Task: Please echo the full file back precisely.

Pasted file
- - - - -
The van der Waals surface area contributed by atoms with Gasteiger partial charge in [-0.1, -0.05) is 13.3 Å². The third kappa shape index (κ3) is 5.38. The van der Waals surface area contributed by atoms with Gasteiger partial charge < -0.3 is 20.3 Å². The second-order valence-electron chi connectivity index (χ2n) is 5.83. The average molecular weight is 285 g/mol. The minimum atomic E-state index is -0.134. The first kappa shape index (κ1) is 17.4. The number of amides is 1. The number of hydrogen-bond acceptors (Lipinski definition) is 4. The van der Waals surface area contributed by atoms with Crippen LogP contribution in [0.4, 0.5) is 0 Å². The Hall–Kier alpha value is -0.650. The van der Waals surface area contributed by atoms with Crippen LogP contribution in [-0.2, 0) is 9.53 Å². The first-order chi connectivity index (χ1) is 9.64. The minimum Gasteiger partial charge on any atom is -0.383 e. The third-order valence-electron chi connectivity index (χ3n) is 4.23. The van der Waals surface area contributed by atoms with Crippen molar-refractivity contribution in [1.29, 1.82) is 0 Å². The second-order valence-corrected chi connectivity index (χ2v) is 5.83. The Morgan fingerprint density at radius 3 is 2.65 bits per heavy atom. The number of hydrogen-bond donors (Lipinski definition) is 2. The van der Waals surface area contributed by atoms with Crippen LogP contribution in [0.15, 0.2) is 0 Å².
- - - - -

The van der Waals surface area contributed by atoms with Gasteiger partial charge in [-0.1, -0.05) is 13.3 Å². The third kappa shape index (κ3) is 5.38. The van der Waals surface area contributed by atoms with Gasteiger partial charge < -0.3 is 20.3 Å². The second-order valence-electron chi connectivity index (χ2n) is 5.83. The average molecular weight is 285 g/mol. The minimum atomic E-state index is -0.134. The first kappa shape index (κ1) is 17.4. The number of amides is 1. The number of hydrogen-bond acceptors (Lipinski definition) is 4. The van der Waals surface area contributed by atoms with Crippen LogP contribution in [0.4, 0.5) is 0 Å². The Hall–Kier alpha value is -0.650. The van der Waals surface area contributed by atoms with Crippen LogP contribution in [-0.2, 0) is 9.53 Å². The first-order chi connectivity index (χ1) is 9.64. The minimum Gasteiger partial charge on any atom is -0.383 e. The third-order valence-electron chi connectivity index (χ3n) is 4.23. The van der Waals surface area contributed by atoms with Crippen molar-refractivity contribution in [1.29, 1.82) is 0 Å². The second-order valence-corrected chi connectivity index (χ2v) is 5.83. The Morgan fingerprint density at radius 3 is 2.65 bits per heavy atom. The number of hydrogen-bond donors (Lipinski definition) is 2. The van der Waals surface area contributed by atoms with Crippen LogP contribution in [0.15, 0.2) is 0 Å².